Health Disparities Overview
Health disparity is a significant issue facing the United States healthcare system. Although health disparities in the US occur by gender, disability status, gender identity, sexual orientation, and geographical location, race, and ethnicity are the most prevalent forms of health disparity. Consequently, the minority groups in the United States are disproportionately affected by health inequity. According to Baciu et al. (2021), health disparities in the US significantly contribute to the high rate of premature deaths and chronic illnesses among racial and ethnic minorities. The high rate of deaths and chronic illnesses among minorities compared to whites are associated with limited access to prevention and treatment healthcare services.
Social Determinants contributing to Health Disparity
In the United States, health disparity disproportionately affects minorities. This trend is associated with social determinants, particularly socioeconomic status. The minority groups residing in the US have lower socioeconomic status than whites. According to Chetty et al. (2020), Blacks and Hispanics receive less income than their white counterparts at a similar education level and performing the same job. As a result, most individuals from minority groups do not afford medical insurance covers, limiting them from accessing quality healthcare services.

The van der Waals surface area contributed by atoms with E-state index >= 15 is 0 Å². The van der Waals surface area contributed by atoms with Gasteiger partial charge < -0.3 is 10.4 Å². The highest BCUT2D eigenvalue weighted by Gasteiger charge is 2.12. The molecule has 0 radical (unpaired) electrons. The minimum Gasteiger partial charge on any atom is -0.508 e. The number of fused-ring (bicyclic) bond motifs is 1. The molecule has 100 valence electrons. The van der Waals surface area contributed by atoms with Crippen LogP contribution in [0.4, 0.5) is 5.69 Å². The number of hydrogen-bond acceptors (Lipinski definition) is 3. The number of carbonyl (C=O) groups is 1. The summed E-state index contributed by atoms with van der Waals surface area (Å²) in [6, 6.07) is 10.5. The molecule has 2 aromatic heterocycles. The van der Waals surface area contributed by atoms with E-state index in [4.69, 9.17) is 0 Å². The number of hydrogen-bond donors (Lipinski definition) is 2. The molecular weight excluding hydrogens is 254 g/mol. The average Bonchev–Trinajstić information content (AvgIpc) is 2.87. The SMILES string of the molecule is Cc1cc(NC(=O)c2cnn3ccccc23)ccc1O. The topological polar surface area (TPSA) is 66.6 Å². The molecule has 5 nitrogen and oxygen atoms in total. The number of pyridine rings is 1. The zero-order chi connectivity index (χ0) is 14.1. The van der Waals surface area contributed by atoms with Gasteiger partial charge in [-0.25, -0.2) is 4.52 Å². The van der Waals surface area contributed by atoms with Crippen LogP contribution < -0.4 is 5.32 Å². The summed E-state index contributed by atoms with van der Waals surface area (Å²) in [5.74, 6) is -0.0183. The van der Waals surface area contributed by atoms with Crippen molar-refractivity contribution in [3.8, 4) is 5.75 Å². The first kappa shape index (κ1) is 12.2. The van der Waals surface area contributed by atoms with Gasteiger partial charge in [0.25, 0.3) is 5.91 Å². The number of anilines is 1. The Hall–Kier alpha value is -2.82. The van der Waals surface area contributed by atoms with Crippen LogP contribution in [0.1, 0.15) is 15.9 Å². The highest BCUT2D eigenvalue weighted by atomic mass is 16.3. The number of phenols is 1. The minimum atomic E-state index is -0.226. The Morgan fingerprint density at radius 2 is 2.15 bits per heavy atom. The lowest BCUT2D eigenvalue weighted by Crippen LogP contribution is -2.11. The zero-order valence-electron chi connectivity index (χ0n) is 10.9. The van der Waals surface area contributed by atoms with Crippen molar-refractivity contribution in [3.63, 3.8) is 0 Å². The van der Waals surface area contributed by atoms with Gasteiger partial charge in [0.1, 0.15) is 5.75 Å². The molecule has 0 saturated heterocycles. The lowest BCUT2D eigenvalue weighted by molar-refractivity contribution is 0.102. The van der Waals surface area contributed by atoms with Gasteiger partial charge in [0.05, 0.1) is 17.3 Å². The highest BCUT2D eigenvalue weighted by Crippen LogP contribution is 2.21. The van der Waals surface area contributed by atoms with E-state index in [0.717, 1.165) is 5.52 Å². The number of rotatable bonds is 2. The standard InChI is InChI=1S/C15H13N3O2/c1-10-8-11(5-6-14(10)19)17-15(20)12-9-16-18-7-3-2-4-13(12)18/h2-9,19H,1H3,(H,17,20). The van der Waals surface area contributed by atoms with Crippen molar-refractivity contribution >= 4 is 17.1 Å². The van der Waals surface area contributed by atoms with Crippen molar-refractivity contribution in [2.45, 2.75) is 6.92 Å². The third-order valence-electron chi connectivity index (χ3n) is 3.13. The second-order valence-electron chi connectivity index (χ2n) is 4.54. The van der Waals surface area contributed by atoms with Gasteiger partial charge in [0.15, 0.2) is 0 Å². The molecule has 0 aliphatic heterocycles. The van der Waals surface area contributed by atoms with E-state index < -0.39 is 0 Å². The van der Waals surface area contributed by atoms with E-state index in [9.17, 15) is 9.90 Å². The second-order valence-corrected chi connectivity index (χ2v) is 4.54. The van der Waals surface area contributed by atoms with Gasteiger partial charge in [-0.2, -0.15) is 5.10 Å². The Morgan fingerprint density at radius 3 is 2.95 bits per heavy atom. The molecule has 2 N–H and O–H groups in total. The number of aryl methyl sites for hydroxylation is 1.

Using Pender’s Model to reduce Health Disparity
Pender’s model of health promotion aims at improving individuals’ overall health. It describes health as a positive dynamic state rather than the absence of illnesses (Khodaveisi et al., 2017). Health promotion aims at improving an individual’s overall well-being. Therefore, this model supports the implementation of measures to reduce health disparity to promote the health and well-being of all individuals, including socially disadvantaged populations.
Baciu, A., Negussie, Y., Geller, A., Weinstein, J. N., & National Academies of Sciences, Engineering, and Medicine. (2017). The state of health disparities in the United States. In Communities in action: Pathways to health equity. National Academies Press (US). https://www.ncbi.nlm.nih.gov/books/NBK425845/
Chetty, R., Hendren, N., Jones, M. R., & Porter, S. R. (2020). Race and economic opportunity in the United States: An intergenerational perspective. The Quarterly Journal of Economics, 135(2), 711-783. https://doi.org/10.1093/qje/qjz042
Khodaveisi, M., Omidi, A., Farokhi, S., & Soltanian, A. R. (2017). The effect of Pender’s health promotion model in improving the nutritional behavior of overweight and obese women. International journal of community-based nursing and midwifery, 5(2), 165. https://www.ncbi.nlm.nih.gov/pmc/articles/PMC5385239/
• Consider a health disparity. What social determinants of health are associated with this disparity?
• How could the disparity be reduced using Pender’s model?